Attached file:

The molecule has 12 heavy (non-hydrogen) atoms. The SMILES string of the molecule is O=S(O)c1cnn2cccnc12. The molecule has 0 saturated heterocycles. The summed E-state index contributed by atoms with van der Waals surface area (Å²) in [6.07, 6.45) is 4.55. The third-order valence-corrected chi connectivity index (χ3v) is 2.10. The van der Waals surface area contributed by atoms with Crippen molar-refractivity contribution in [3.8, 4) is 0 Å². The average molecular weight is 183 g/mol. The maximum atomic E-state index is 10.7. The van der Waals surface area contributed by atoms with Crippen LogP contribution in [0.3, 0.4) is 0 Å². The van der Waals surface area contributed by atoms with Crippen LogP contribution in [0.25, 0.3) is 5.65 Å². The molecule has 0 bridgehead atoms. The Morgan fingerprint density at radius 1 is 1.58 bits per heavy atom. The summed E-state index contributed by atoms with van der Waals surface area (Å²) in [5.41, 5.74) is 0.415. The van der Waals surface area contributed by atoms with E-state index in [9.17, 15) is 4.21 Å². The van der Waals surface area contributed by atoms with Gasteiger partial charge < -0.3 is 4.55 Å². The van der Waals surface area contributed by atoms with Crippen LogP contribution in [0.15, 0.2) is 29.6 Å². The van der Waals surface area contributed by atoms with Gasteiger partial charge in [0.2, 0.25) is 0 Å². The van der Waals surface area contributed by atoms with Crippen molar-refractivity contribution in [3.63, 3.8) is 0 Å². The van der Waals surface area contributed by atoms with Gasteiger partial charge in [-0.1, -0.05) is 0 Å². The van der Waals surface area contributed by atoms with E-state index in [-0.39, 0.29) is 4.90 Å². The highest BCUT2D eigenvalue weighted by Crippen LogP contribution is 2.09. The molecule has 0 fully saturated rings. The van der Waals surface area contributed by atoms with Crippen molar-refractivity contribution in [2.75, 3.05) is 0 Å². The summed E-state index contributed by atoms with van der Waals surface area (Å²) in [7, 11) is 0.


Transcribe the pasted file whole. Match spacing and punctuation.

The molecule has 12 heavy (non-hydrogen) atoms. The SMILES string of the molecule is O=S(O)c1cnn2cccnc12. The molecule has 0 saturated heterocycles. The summed E-state index contributed by atoms with van der Waals surface area (Å²) in [6.07, 6.45) is 4.55. The third-order valence-corrected chi connectivity index (χ3v) is 2.10. The van der Waals surface area contributed by atoms with Crippen molar-refractivity contribution in [3.8, 4) is 0 Å². The average molecular weight is 183 g/mol. The maximum atomic E-state index is 10.7. The van der Waals surface area contributed by atoms with Crippen LogP contribution in [0.3, 0.4) is 0 Å². The van der Waals surface area contributed by atoms with Crippen LogP contribution in [0.25, 0.3) is 5.65 Å². The molecule has 0 bridgehead atoms. The Morgan fingerprint density at radius 1 is 1.58 bits per heavy atom. The summed E-state index contributed by atoms with van der Waals surface area (Å²) in [5.41, 5.74) is 0.415. The van der Waals surface area contributed by atoms with E-state index in [9.17, 15) is 4.21 Å². The van der Waals surface area contributed by atoms with Gasteiger partial charge < -0.3 is 4.55 Å². The van der Waals surface area contributed by atoms with Crippen LogP contribution in [0.15, 0.2) is 29.6 Å². The van der Waals surface area contributed by atoms with Gasteiger partial charge in [0.2, 0.25) is 0 Å². The van der Waals surface area contributed by atoms with Crippen molar-refractivity contribution in [3.63, 3.8) is 0 Å². The van der Waals surface area contributed by atoms with Gasteiger partial charge in [-0.1, -0.05) is 0 Å². The van der Waals surface area contributed by atoms with E-state index in [-0.39, 0.29) is 4.90 Å². The highest BCUT2D eigenvalue weighted by Crippen LogP contribution is 2.09. The molecule has 0 fully saturated rings. The van der Waals surface area contributed by atoms with Crippen molar-refractivity contribution in [2.75, 3.05) is 0 Å². The summed E-state index contributed by atoms with van der Waals surface area (Å²) in [7, 11) is 0.